United States District Court, E.D. Kentucky
MEMORANDUM OPINION AND ORDER
DAVID L. BUNNING, District Judge.
Antonio Hernandez, Jr., is in the custody of the Bureau of Prisons ("BOP") and currently confined in the Federal Correctional Institution located in Manchester, Kentucky. Proceeding pro se, Hernandez has filed a petition for writ of habeas corpus pursuant to 28 U.S.C. § 2241, claiming that in light of post-conviction decisions rendered by the United States Supreme Court, he is actually innocent of the charges for which he was convicted and is currently imprisoned. [R. 1] For these reasons, Hernandez requests immediate release from custody.
The Court conducts an initial review of habeas corpus petitions. 28 U.S.C. § 2243; Alexander v. N. Bureau of Prisons, 419 F.Appx. 544, 545 (6th Cir. 2011) (citing Allen v. Perini, 424 F.2d 134, 141 (6th Cir. 1970)). The Court must deny a petition if it plainly appears that the petitioner is not entitled to relief. R. Governing § 2254 Cases 4 (rendered applicable to § 2241 petitions by Rule 1(b)). At this stage, the Court accepts Hernandez's factual allegations as true. Erickson v. Pardus, 551 U.S. 89, 94 (2007). Because Hernandez lacks counsel, the Court must also evaluate his claims leniently. Id.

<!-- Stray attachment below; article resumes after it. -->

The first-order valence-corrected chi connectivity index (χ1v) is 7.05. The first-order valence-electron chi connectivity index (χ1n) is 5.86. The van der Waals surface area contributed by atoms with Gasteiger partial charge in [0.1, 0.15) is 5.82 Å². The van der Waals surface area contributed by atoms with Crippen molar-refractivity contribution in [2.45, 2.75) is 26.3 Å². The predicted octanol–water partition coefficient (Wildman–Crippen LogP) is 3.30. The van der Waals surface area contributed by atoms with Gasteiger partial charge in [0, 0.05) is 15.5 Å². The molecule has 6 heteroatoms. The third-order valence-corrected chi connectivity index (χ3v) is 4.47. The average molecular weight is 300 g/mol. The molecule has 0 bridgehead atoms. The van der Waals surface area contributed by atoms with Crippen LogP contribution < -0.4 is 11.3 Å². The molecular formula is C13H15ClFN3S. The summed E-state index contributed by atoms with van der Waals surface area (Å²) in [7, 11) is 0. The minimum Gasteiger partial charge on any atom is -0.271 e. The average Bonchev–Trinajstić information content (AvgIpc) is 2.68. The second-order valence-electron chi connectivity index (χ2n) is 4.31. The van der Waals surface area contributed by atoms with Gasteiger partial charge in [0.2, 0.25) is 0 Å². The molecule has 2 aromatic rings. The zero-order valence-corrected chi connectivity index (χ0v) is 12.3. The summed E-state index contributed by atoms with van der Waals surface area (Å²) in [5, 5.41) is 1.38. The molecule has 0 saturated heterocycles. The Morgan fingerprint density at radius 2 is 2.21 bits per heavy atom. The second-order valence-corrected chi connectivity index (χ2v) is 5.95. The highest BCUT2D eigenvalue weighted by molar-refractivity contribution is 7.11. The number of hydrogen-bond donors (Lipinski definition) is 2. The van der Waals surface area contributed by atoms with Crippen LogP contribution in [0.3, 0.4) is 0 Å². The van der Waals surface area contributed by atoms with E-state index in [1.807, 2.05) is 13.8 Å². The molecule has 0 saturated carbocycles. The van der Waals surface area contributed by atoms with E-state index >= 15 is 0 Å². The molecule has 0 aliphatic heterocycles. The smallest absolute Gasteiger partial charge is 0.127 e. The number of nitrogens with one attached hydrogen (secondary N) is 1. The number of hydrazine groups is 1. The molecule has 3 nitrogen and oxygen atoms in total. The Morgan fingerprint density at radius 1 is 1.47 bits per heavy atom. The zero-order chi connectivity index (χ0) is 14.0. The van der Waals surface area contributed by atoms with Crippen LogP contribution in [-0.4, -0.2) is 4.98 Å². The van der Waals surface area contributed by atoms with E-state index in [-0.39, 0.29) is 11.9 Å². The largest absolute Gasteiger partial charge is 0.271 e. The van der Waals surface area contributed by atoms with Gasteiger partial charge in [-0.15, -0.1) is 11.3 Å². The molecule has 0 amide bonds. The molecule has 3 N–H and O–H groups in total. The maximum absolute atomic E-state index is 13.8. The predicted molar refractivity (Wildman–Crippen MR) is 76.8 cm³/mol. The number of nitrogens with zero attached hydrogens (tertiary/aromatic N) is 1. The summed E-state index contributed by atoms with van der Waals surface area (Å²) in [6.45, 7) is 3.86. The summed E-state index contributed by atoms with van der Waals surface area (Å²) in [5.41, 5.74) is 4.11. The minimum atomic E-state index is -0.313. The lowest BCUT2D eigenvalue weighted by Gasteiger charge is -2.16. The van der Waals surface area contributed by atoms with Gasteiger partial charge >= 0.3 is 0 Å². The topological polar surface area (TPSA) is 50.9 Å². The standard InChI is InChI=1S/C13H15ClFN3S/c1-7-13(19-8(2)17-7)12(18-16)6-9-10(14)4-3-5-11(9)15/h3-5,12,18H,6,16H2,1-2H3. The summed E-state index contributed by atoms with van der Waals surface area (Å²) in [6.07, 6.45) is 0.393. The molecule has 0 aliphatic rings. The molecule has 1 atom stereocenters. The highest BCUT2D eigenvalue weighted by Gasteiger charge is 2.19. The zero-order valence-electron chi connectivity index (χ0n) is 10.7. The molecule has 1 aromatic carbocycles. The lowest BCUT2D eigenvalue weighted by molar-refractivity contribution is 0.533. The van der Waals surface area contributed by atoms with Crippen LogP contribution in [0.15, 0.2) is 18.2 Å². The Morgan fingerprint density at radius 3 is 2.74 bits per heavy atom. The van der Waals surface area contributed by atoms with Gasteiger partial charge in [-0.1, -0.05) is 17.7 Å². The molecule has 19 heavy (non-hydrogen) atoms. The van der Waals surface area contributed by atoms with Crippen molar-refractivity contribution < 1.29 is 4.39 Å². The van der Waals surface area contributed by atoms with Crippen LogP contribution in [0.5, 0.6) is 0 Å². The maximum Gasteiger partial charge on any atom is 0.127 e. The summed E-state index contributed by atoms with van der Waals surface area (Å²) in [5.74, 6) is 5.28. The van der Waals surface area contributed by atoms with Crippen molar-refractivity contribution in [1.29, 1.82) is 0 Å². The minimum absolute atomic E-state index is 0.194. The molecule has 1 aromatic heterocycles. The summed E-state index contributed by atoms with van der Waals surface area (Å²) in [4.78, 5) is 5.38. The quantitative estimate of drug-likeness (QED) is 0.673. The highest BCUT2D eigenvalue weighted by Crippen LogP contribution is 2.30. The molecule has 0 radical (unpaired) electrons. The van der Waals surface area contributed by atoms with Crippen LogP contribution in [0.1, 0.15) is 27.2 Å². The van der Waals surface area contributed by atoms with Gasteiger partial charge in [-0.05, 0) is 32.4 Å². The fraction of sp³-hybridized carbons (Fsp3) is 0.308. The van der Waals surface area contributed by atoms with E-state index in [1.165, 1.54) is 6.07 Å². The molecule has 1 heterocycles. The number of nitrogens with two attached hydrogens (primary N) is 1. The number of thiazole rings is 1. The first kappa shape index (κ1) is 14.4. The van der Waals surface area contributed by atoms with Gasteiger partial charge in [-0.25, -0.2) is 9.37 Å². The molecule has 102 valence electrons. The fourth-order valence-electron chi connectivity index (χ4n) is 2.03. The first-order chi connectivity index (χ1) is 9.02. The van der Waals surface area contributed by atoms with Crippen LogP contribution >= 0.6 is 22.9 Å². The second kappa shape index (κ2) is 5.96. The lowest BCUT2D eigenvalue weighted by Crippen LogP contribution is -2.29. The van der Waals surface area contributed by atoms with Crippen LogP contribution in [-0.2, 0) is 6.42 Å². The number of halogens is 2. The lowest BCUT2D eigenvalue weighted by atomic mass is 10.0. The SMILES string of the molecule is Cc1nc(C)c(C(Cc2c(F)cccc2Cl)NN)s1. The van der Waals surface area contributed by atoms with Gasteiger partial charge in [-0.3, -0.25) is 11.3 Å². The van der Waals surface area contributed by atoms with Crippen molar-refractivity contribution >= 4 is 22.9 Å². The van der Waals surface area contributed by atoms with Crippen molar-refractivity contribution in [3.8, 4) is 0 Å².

PROCEDURAL CRIMINAL HISTORY
In 1994, a federal grand jury indicted Antonio Hernandez, Jr. and four other members of his family on various charges related to the 1989 murder-for-hire of the night watchman at their family business' warehouse in Florida, the burning of that warehouse, and the ensuing fraud on the warehouse's insurer. Specifically, they were charged with (1) a multi-object conspiracy to commit murder-for-hire, arson and mail fraud, in violation of 18 U.S.C. § 371; (2) use of interstate commerce facilities in the commission of murder-for-hire, in violation of 18 U.S.C. § 1958; (3) arson, in violation of 18 U.S.C. § 844(i); (4) eight counts of mail fraud, in violation of 18 U.S.C. § 1341; and (5) using fire to commit a federal felony offense, i.e., mail fraud, in violation of 18 U.S.C. § 844(h). See United States v. Antonio Hernandez, Sr., et al., No. 1:94-cr-262-UU (S.D. Florida 1994).